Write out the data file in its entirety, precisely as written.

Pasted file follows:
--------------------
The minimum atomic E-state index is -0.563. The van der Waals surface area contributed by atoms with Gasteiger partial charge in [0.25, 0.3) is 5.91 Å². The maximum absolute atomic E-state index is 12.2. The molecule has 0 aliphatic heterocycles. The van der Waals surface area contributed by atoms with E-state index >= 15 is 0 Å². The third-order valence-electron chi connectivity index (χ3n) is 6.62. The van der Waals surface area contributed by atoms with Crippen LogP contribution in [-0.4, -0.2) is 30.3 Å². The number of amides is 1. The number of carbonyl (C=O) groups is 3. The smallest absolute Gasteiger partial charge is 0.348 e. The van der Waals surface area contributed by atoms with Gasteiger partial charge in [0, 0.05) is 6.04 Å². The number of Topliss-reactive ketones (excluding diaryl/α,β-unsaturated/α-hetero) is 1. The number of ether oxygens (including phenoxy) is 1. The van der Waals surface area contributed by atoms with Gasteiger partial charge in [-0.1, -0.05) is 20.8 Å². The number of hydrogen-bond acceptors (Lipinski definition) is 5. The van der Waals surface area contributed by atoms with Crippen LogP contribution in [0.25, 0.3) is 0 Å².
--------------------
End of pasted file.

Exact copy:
The minimum atomic E-state index is -0.563. The van der Waals surface area contributed by atoms with Gasteiger partial charge in [0.25, 0.3) is 5.91 Å². The maximum absolute atomic E-state index is 12.2. The molecule has 0 aliphatic heterocycles. The van der Waals surface area contributed by atoms with E-state index >= 15 is 0 Å². The third-order valence-electron chi connectivity index (χ3n) is 6.62. The van der Waals surface area contributed by atoms with Crippen LogP contribution in [-0.4, -0.2) is 30.3 Å². The number of amides is 1. The number of carbonyl (C=O) groups is 3. The smallest absolute Gasteiger partial charge is 0.348 e. The van der Waals surface area contributed by atoms with Gasteiger partial charge in [0, 0.05) is 6.04 Å². The number of Topliss-reactive ketones (excluding diaryl/α,β-unsaturated/α-hetero) is 1. The number of ether oxygens (including phenoxy) is 1. The van der Waals surface area contributed by atoms with Gasteiger partial charge in [-0.1, -0.05) is 20.8 Å². The number of hydrogen-bond acceptors (Lipinski definition) is 5. The van der Waals surface area contributed by atoms with Crippen LogP contribution in [0.25, 0.3) is 0 Å².